The Boda Boda Night Parade

Trip Start Dec 07, 2009
Trip End Sep 26, 2010

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Flag of Uganda  ,
Wednesday, July 14, 2010

Very early on Wednesday morning I said goodbye to my Kenyan family and Jau dropped me off at the bus station. After the Krabi debacle I wasn't taking any chances with terrible buses anymore and since this was a long one (12 hours) I booked on the first class bus service. It was nice and had big comfy seats and lots of room as opposed to the regular cramped buses most often seen in Africa. I feel pleased with this decision as I watch the African countryside go by. I see the same stoic baboon eating his maize. Before long we make it to the Ugandan border and I get through customs with no problem.

Upon arriving in Uganda I notice how much greener it is than Kenya, but the dirt on the roads is much more red. It provides an interesting contrast to the lush green beside it on the roadside. It is definitely warmer in Uganda and I started noticing it right away when I was outside at the border.

It was a good 12 hours because it didn't feel like that long, and the bus was approaching Kampala as the sun was starting to set. It was also a big difference from Nairobi, it appeared to be cleaner and more modern but the biggest difference I noticed wold be the addition of boda bodas on the road. These are motorcycle taxis and they are EVERYWHERE. They drive like maniacs is pretty much the best way to put it. They pass on the dirt sidewalks, they cut between cars in seemingly impossible spaces, wrong side of the road, you name it. (This is becoming a theme in a lot of countries.) But these boda bodas take it to a whole new level.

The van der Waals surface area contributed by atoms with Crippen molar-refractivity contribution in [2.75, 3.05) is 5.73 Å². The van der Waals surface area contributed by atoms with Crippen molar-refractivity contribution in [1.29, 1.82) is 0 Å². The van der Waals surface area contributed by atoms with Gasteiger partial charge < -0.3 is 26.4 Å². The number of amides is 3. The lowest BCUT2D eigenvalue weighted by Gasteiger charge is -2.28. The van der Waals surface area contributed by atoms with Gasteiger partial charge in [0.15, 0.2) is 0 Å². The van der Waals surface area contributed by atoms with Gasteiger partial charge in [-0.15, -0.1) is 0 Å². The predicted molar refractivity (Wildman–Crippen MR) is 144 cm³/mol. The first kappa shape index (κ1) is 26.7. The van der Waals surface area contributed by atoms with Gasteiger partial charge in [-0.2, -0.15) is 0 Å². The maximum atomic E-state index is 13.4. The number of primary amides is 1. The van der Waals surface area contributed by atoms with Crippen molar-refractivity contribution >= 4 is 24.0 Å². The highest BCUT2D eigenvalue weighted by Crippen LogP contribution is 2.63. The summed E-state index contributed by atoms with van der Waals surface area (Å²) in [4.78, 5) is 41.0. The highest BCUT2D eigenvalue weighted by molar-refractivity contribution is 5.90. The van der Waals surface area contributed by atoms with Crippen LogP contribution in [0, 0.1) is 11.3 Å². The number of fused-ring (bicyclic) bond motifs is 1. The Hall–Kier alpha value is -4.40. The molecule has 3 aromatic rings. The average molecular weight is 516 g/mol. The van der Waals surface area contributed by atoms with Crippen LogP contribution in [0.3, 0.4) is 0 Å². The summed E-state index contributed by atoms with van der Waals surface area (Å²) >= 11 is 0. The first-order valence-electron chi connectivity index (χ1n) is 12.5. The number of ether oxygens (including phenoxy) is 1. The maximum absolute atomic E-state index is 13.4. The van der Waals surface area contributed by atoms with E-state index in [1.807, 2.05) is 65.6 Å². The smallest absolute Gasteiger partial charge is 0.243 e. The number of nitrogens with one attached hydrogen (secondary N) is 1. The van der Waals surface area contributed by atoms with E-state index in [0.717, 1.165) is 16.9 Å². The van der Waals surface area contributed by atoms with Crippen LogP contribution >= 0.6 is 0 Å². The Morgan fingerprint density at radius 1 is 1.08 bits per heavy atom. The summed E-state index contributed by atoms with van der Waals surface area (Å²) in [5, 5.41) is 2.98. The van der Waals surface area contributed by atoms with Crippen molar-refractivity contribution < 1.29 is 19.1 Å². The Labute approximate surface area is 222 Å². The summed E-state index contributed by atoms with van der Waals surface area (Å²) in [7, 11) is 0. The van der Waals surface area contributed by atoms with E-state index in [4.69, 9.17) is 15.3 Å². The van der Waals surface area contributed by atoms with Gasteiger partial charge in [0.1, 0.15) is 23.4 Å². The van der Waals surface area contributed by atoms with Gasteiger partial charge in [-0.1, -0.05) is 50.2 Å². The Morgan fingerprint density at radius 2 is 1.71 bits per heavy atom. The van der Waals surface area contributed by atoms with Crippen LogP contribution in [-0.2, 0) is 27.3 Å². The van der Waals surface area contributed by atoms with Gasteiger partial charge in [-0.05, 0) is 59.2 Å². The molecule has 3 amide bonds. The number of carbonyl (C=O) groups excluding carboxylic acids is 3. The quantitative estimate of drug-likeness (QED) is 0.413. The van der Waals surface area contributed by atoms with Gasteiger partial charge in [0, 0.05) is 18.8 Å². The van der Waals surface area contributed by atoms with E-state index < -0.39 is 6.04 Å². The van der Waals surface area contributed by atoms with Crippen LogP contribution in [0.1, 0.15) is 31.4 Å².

I was staying for a week with a nice Ugandan family, the Mayebos. Richard and Mercy and their three daughters. They met me at the bus depot and whisked me off to the house for a nice family dinner. It was a real privilege and honor to be included in the lives of an African family. Over the next week I did a lot of planning and errands to make sure I had all my camping supplies and I spent a little time exploring Kampala and of course did some relaxing as well. I was also lucky enough to be included in a big lunch party on Sunday where many African families gathered and had a big feast. The Mayebos place was nice, they had a nice home and big yard for their 3 dogs and 20 or so odd chickens. One day some construction workers came by to fix something on the car shade in the driveway. I thought it would be very nice to donate* my sweet Transformers t-shirt to one of the workers.